When Jeff Garmire set out to break the record for an unsupported traverse of the 500-mile Colorado Trail in August, he sought to avoid COVID-19 exposure by skipping the normal practice of stopping at towns along the way.
That meant packing all his food at the start of the trip and carrying more weight — but that also meant running out of food.
So when he decided to eat his last tube of peanut butter at 11 p.m. on the day before he finished his 500-mile journey, it was impactful.
“It was a very big moment,” he said. “Fifteen or 16 more hours, I would be without food. I wasn’t very hungry, but wanted a mental lift.”
The next day, 101-degree heat drained him, and he had a massive headache from not eating.
“I did everything I could do to put one foot in front of the other,” he said.
Garmire, 28, crossed the finish line the next day in 9 days, 8 hours and 18 minutes, breaking the trail record by about five hours. He’d run or walked about 52 miles a day and slept about three hours a night.
“It’s been nice to feel like I got something out of 2020,” said the Vancouver-born-and-raised trail runner. “I felt like everything was lost, and I was able to regroup.”
Losing his chance
Garmire’s year fell apart when the pandemic shut down his dream of running the Barkley Marathon, one of the most grueling ultramarathons known to mankind.
He had sponsors lined up, he submitted his application to a secret email in an hourlong window — an unusual tradition for the race — and he had trained for three years. About 1,000 people apply each year, and about 40 get in.
“I heard I got in right around New Year’s. I made plans to live off savings and train to give it the best shot possible,” he said.
But then the pandemic hit, and the race was canceled. He quickly found himself working as a Rosauers grocery store clerk in Bozeman, Mont.
“I was stocking shelves on the day the Barkley Marathon was supposed to start,” he recalled. “I called in sick the next day. I needed a ‘me day’ to get back to some decent headspace. It was hard to have a big goal that was taken away.”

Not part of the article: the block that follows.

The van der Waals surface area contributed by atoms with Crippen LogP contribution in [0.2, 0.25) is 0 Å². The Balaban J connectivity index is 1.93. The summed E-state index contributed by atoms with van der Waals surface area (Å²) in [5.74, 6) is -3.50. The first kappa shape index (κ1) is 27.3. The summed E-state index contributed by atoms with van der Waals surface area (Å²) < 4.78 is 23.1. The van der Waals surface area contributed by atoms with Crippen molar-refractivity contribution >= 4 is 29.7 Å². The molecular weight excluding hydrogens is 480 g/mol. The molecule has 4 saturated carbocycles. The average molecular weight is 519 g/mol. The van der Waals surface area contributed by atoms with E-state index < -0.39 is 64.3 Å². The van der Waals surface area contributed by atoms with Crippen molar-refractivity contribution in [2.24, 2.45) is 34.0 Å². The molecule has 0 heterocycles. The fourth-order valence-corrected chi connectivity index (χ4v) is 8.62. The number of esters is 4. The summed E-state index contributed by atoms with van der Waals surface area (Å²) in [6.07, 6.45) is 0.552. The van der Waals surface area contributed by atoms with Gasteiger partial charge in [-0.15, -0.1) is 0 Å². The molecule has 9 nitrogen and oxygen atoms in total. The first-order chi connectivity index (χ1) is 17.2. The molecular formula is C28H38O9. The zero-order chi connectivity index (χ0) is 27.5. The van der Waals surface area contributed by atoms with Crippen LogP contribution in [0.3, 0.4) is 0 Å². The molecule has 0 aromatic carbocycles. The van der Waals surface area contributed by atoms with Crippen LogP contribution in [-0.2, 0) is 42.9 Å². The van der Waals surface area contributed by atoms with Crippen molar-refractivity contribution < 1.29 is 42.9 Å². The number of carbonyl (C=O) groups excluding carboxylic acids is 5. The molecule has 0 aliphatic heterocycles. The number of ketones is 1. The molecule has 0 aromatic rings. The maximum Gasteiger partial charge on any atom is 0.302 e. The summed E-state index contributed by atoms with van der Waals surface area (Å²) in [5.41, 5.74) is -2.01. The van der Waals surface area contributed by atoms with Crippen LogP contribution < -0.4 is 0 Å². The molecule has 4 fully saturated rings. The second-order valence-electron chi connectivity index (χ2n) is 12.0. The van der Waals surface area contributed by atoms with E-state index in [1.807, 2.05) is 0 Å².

But it wasn’t the end of the trail for Garmire, who knows how to push through tough moments. He continued his training by running hill “repeats” on a half-mile hill of vertical gain near Bozeman, often at night because it’s more comfortable.
He also broke two trail records in Montana in addition to the Colorado Trail.
For his Colorado trip, a camera crew followed him (as well as they could) and captured enough footage to create a documentary. The trailer is coming next month, he said, and he plans on submitting it to some film festivals. It’s likely to be released to the public early next year.
Garmire, author of “Free Outside,” has since left his job at the grocery store. In addition to training for the Barkley Marathon, he works as a freelance writer and a business consultant in Bozeman.
On Saturday, Garmire sat staring out at the Arkansas wilderness, drinking a cup of coffee, while he continues training for the 2021 Barkley Marathons. He was accepted to the 2021 race last week.
The Barkley Marathon is a 100-mile ultramarathon near Wartburg, Tenn., captured best in a documentary called “The Barkley Marathons: The Race That Eats Its Young.” A mere 15 people have ever finished the 40-year-old race, which was inspired by a prison break in 1977 and the escapee’s futile effort to navigate the rugged terrain around the prison. Terrain that’s now the course for Barkley.
Although daunting, it’s a welcome relief for Garmire to have his sights set on being one of the rare few who complete the Barkley Marathon.
“Things are definitely looking up,” he said.